The Federal Reserve Bank of New York works to promote sound and well-functioning financial systems and markets through its provision of industry and payment services, advancement of infrastructure reform in key markets and training and educational support to international institutions.
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Economic Education improves public knowledge about the Federal Reserve System, monetary policy implementation, and promoting financial stability through the Museum and programs for K-16 students and educators, and the community.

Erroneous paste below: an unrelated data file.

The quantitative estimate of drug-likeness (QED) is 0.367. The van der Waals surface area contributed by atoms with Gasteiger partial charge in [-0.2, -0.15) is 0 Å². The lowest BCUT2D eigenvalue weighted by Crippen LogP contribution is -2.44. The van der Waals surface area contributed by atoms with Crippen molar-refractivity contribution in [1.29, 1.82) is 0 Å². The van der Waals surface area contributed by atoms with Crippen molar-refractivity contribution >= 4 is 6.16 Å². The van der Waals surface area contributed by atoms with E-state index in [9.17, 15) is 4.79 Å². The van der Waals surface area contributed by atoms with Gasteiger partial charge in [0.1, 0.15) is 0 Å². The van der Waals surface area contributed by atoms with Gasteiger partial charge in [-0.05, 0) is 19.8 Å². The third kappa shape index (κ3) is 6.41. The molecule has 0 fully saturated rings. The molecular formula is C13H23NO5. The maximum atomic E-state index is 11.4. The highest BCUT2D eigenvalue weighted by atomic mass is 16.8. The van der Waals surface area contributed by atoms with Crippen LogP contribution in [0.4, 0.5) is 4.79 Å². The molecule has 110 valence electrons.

The consensus suggests that subdued nominal U.S. Treasury yields on balance since the onset of the global financial crisis primarily reflect exceptionally low, if not occasionally negative, term premiums as opposed to low anticipated short rates. Depressed term premiums plausibly owe to unconventional Federal Reserve policy as well as to net flight-to-quality flows after 2007. However, two strands of evidence raise questions about this story. First, a purely survey-based expected forward term premium measure, as opposed to an approximate spot estimate, has increased rather than decreased in recent years. Second, with respect to the time-series dynamics of factors underlying affine term structure models, simple econometrics of recent data produce not only a more persistent level of the term structure but also a depressed long-run mean, which in turn implies an implausibly low expected short rate path. Strong caveats aside, an implication for central bankers is that unconventional monetary policy measures may have worked in more conventional ways, and an inference for investors is that longer-dated yields embed meaningful compensation for bearing duration risk.